North Carolina Mr. Eckert hail occa?
sion to visit the city of Atlanta, and,
as lie went into the hotel, a mob was in
front, and. he observed a man hanging
to the lamp-post, lb- Inquired the
cause and found that the dead man
was a "Yankee" Buy in the South, and
that he had bceh banged without judge
or jury. Mr. Ei kcrt then registered in
his right name and front some town
in the North. And as fortune woul 1
have It. as ho registered,', lie observed,
the name of Alexander 11!-Stephens on
the book, and being personally ac?
quainted with Mr. Stephens, ho asked
and was shown to the robin of Mr. Ste?
phens. The Georgia salesman was
real glad to sec Mr. Eckert -his "Yan?
kee" friend, and they entered Into a
general conversation. Very soon there
was a knock at the door and it was
opened by Mr. Stephens. Several men
were present, representing the mob
dov. nstali s.
They told Mr. Stephens that they de?
sired that be should send Mr. Eckert?
Iiis "Yankee" friend ? d iwn stairs, as
they had "a little business" to settle
with him that would not require much
time. Here was n second proposition
to hang Mr, Eckert, ami Mr- Stephens
so understood it. Mr. Stephens politely
hut (irmly told the mob representatives
that Mr. Eckert was his personal
friend, and when they1 got through
with their business Mr. Eckort would
j come down stairs. After some time
I had elapsed Stepbens and Eckert went
down stairs and mingled with the mob,
but no violence was ottered to Mr.
Eckert, ? From Atlanta Mr. Eckert
went honte with Mr. Stephens in order
to escape from the mph. and from there
ho made bis way l'i tic- North, where
lie remained until Hie war ended.
111:? VVAR RECORD.
Early in \s>;>, Mr. Eckert was ap?
pointed by President Lint oht Assistant
Secretary of War, und while exercising
"these duties hs acquired the title of
General. He was an intimate friend of
President Lincoln and thoroughly
igreed with the martyred President in
nil his acts gf mercy and kindness to?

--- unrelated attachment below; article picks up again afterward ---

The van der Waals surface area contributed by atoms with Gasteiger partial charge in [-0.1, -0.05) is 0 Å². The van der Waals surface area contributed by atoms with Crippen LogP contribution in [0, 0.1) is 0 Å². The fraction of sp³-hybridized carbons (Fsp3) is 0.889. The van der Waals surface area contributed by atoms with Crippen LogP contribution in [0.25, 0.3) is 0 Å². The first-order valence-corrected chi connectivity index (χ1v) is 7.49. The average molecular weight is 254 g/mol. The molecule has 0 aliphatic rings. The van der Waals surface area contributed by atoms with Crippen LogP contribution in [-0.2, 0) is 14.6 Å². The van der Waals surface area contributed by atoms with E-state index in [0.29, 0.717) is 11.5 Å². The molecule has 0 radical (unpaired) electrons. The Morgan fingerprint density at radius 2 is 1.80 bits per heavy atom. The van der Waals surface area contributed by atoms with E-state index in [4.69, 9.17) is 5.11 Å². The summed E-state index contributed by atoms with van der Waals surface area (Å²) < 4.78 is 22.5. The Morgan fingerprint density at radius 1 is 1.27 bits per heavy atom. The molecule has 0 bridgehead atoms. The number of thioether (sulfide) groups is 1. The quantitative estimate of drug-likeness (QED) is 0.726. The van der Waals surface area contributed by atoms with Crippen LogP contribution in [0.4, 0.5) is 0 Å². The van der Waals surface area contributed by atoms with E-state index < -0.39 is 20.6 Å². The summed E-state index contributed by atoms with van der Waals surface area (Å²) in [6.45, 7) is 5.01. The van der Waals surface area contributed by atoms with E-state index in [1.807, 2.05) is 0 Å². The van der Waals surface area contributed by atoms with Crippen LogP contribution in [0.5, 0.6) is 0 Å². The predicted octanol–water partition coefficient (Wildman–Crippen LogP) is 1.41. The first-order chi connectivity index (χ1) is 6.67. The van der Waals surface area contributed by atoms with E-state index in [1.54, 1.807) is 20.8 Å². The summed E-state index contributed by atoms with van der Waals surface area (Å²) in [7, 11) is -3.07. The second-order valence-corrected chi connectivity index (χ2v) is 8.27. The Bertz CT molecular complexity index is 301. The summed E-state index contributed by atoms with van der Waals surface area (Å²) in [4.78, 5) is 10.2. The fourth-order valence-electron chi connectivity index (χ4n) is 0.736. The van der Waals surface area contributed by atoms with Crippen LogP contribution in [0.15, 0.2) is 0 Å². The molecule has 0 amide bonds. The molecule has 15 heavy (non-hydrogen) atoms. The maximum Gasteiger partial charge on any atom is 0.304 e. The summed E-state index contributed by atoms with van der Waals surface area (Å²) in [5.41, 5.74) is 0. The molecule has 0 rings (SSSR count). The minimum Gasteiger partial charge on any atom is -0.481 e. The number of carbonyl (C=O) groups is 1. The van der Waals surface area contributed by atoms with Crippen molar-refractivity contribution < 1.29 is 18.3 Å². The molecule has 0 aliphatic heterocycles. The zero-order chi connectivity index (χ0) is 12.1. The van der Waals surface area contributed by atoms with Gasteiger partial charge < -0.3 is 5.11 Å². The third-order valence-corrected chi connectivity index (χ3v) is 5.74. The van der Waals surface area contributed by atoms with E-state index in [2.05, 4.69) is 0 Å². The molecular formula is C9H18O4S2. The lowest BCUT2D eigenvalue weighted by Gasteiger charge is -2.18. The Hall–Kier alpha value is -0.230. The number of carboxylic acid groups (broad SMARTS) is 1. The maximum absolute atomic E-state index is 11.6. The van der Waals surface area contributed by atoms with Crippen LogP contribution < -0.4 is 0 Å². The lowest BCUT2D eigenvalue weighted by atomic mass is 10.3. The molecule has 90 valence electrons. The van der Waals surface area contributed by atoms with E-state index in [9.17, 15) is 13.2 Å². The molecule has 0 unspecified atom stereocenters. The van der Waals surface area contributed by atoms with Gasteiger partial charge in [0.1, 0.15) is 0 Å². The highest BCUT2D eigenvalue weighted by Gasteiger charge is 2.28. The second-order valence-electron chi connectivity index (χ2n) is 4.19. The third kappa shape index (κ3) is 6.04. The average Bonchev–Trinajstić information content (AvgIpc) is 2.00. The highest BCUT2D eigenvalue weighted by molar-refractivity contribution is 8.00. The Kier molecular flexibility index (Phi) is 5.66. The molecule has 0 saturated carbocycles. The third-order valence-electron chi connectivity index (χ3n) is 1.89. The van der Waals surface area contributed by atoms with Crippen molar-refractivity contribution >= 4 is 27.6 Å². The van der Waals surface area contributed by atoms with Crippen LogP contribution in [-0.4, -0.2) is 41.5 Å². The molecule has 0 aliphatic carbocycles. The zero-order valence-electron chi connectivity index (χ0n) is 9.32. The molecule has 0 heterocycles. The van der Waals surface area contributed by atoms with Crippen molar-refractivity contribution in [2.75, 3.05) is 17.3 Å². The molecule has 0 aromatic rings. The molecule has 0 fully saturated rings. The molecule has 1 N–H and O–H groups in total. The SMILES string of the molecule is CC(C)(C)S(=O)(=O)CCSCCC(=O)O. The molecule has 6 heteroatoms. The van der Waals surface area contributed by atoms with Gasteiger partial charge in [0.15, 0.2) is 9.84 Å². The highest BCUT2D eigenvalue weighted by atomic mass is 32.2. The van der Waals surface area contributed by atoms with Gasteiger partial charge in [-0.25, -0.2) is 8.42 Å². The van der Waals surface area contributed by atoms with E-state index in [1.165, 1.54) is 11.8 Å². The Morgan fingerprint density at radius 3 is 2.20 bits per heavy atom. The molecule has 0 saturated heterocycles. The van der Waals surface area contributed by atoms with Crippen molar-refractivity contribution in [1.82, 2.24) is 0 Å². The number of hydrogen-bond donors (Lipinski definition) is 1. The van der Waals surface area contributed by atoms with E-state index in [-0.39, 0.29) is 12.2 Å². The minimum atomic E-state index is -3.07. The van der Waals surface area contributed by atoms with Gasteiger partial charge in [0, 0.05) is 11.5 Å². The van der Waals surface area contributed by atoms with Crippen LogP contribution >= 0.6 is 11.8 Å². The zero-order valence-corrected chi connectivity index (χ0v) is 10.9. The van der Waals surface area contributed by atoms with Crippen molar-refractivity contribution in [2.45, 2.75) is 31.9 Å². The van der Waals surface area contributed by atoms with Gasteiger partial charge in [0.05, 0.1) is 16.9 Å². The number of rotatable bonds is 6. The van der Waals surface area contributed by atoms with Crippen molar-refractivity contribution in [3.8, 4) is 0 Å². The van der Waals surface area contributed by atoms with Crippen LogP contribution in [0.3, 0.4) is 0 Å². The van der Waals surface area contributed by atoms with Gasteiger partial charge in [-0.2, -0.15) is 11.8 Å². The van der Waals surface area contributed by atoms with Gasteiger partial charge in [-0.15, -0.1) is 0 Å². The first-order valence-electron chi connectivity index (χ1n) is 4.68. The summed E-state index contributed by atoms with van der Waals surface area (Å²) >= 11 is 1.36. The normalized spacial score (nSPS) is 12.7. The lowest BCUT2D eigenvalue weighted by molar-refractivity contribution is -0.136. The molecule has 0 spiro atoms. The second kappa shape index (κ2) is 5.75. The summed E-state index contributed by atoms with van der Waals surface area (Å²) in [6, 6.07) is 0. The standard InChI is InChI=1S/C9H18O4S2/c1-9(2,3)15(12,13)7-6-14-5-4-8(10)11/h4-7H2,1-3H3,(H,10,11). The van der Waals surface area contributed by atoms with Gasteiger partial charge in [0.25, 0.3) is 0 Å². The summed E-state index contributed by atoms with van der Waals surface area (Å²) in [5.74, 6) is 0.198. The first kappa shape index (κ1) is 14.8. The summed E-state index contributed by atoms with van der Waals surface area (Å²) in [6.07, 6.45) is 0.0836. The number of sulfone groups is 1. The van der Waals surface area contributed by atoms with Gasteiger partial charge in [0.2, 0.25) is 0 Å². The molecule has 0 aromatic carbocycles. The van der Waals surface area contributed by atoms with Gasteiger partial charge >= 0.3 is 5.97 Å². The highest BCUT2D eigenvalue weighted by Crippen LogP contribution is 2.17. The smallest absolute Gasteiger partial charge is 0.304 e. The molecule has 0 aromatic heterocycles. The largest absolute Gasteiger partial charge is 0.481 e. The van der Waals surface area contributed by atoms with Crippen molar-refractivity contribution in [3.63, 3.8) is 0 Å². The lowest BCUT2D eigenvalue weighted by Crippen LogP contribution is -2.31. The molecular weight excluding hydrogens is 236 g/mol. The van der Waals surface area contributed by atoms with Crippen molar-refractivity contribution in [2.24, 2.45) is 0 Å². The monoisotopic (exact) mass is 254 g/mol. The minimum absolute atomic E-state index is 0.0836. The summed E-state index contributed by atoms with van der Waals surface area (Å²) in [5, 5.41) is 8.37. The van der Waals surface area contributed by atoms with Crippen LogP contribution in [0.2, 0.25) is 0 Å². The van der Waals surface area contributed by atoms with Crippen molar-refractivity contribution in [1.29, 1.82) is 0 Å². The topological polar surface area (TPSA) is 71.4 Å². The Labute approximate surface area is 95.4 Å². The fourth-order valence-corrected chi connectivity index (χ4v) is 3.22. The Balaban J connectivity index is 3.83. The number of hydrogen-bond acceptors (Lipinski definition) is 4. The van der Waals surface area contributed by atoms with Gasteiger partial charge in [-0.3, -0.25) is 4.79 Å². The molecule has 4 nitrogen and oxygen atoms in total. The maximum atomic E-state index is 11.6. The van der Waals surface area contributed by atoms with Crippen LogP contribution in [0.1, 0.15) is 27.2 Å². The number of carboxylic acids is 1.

wards the South. On one occashon
when the Eleventh North Carolina
Regiment had been captured. Hen.
Eckert went to Bee the men who woro
confined in Washington. To his sur?
prise he found u great many of his
North Carolina Montgomery county
frlond.i in this regiment and prisoners
of war. He talked and joked with
them anil administered to their wants,
.nil when in- rolurnod to the White
Home, where he went every day, bo
told Mr. Lincoln of the capture tit the
regiment, and that a large number of
his North Carolina friends were in the
regiment. President Lincoln told Geh;
Eckert to go and see Iiis friends often
and treat them as his neighbors. In
"treating the regiment ns his neigh?
bors," Geh. Kckert asked them what
they desired most, and they said to be
allowed to return home. Gen. Eckcrl
made known this desire to .Mr. Lincoln
and added the request that the regi?
ment he paroled. Mr. Line.,In assented
and Gen. Eckert gave the order ami his
neighbors and it-lends were pnrotlcd
and sent home. Among the number
paroled was - '101?-" Sanders, who was
Gen, Eckert's nearest neighbor while
lie was running the gold mine in this
THE TRIAL OF SANDERS.
.Some years later, near where General
Eckert mined, Sanders found n pocket
which netted him twenty thousand
dollars in gold. Me wrote the General
of bis good fortune and urged him to
return and complete his mining opera?
tions, and humorously suggested thai
that little matter of hanging, which
was set for the 16th day of June, in
1861, was now barred by past events
and the Statut.- of Limitations.
Two of the four men with whom
General Eckert had the shooting match
nrc- alive and live near the "Tobe''
Sanders mine. The other two were ill
the regiment Which was paroled and
Were afterwards killed In thexbattle of
Gettysburg. The two living?Ewlng
and Mllliki n?have extended the Gene?
ral a cordial invitation to return to
the scene of his mining operations,
with the promise of a gi nuine hunt and
shooting match that will Include bear
and deer, quail and duck, squirrel, <.ri
and fox; and that He- whole of Mont?
gomery county will turn out find give
him such nn ovation (hrtl will be sure
to convince him lhal his "neighbors
and friends" ni I to see hint,
end shake his hand In renewal of their
friendship; and that his return has
nothing to do ivlth the condition of
that bond which required that he
should return on the b!th day of June.
1S61, to be hanged for treason to the
? lonfedcrni y.
EXTENSIVE IMPROVEMENTS RH?
INO MADE AT Till-: DOCKS.
(Special to Virglnl.in-Pllot.)
New Horn. N. C . 1 ?. ?!. IX?The Im?
provements mad" In the E. C. D. Line
and o. D. s. Company's docks and
warehouses are so nearly completed
Hint the company's steamers can land
nl their docks, and passengers and
freight can be handled.
The work done has been not only n
large one. but an Important one, In the
way of Improvement.
The' dock has been repaired, ns well
as the warehouses, and with substan?
The supports of the warehouse have
been taken out and new ones, brick